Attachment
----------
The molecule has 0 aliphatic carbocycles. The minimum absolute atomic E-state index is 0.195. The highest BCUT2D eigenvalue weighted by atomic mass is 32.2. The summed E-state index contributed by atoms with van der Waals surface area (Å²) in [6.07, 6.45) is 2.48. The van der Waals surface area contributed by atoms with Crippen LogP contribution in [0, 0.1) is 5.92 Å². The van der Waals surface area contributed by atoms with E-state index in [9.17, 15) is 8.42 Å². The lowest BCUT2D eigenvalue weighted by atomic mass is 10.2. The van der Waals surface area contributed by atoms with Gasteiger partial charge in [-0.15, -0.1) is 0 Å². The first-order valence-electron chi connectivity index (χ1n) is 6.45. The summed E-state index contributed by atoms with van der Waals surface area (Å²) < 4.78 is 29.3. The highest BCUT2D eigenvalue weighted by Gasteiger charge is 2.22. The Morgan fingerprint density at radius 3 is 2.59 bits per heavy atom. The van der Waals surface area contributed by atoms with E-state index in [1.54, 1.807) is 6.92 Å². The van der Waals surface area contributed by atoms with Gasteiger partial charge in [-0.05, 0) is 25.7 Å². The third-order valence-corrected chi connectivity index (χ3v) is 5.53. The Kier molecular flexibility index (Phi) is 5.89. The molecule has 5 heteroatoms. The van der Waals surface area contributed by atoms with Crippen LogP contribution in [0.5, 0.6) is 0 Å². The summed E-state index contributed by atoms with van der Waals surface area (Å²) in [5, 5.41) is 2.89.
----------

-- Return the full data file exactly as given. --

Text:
The molecule has 0 aliphatic carbocycles. The minimum absolute atomic E-state index is 0.195. The highest BCUT2D eigenvalue weighted by atomic mass is 32.2. The summed E-state index contributed by atoms with van der Waals surface area (Å²) in [6.07, 6.45) is 2.48. The van der Waals surface area contributed by atoms with Crippen LogP contribution in [0, 0.1) is 5.92 Å². The van der Waals surface area contributed by atoms with E-state index in [9.17, 15) is 8.42 Å². The lowest BCUT2D eigenvalue weighted by atomic mass is 10.2. The van der Waals surface area contributed by atoms with Gasteiger partial charge in [-0.15, -0.1) is 0 Å². The first-order valence-electron chi connectivity index (χ1n) is 6.45. The summed E-state index contributed by atoms with van der Waals surface area (Å²) < 4.78 is 29.3. The highest BCUT2D eigenvalue weighted by Gasteiger charge is 2.22. The Morgan fingerprint density at radius 3 is 2.59 bits per heavy atom. The van der Waals surface area contributed by atoms with E-state index in [1.54, 1.807) is 6.92 Å². The van der Waals surface area contributed by atoms with Gasteiger partial charge in [-0.05, 0) is 25.7 Å². The third-order valence-corrected chi connectivity index (χ3v) is 5.53. The Kier molecular flexibility index (Phi) is 5.89. The molecule has 5 heteroatoms. The van der Waals surface area contributed by atoms with Crippen LogP contribution in [0.5, 0.6) is 0 Å². The summed E-state index contributed by atoms with van der Waals surface area (Å²) in [5, 5.41) is 2.89.